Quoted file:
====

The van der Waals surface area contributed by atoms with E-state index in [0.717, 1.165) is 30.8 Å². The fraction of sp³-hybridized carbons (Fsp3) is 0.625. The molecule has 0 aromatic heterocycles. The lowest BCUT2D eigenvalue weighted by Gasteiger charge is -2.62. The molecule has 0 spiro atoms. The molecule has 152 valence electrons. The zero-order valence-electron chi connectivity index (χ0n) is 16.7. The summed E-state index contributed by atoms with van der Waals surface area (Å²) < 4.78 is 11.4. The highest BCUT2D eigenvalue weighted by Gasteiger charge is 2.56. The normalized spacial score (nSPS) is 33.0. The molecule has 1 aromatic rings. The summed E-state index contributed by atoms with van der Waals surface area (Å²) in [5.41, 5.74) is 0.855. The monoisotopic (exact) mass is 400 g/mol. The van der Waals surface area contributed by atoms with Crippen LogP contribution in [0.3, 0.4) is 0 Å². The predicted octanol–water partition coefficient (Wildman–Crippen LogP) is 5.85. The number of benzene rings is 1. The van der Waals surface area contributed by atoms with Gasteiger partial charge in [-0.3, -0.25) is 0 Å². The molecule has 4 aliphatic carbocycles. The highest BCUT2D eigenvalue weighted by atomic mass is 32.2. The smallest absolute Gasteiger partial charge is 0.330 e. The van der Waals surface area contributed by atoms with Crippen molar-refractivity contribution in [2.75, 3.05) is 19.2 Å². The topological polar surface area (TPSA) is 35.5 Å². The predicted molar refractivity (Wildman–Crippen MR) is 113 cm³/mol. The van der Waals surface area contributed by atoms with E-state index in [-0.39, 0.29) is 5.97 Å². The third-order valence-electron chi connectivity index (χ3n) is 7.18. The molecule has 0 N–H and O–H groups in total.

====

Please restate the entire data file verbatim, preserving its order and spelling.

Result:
The van der Waals surface area contributed by atoms with E-state index in [0.717, 1.165) is 30.8 Å². The fraction of sp³-hybridized carbons (Fsp3) is 0.625. The molecule has 0 aromatic heterocycles. The lowest BCUT2D eigenvalue weighted by Gasteiger charge is -2.62. The molecule has 0 spiro atoms. The molecule has 152 valence electrons. The zero-order valence-electron chi connectivity index (χ0n) is 16.7. The summed E-state index contributed by atoms with van der Waals surface area (Å²) < 4.78 is 11.4. The highest BCUT2D eigenvalue weighted by Gasteiger charge is 2.56. The normalized spacial score (nSPS) is 33.0. The molecule has 1 aromatic rings. The summed E-state index contributed by atoms with van der Waals surface area (Å²) in [5.41, 5.74) is 0.855. The monoisotopic (exact) mass is 400 g/mol. The van der Waals surface area contributed by atoms with Crippen LogP contribution in [0.3, 0.4) is 0 Å². The predicted octanol–water partition coefficient (Wildman–Crippen LogP) is 5.85. The number of benzene rings is 1. The van der Waals surface area contributed by atoms with Gasteiger partial charge in [-0.3, -0.25) is 0 Å². The molecule has 4 aliphatic carbocycles. The highest BCUT2D eigenvalue weighted by atomic mass is 32.2. The smallest absolute Gasteiger partial charge is 0.330 e. The van der Waals surface area contributed by atoms with Crippen molar-refractivity contribution in [2.75, 3.05) is 19.2 Å². The topological polar surface area (TPSA) is 35.5 Å². The predicted molar refractivity (Wildman–Crippen MR) is 113 cm³/mol. The van der Waals surface area contributed by atoms with E-state index in [-0.39, 0.29) is 5.97 Å². The third-order valence-electron chi connectivity index (χ3n) is 7.18. The molecule has 0 N–H and O–H groups in total.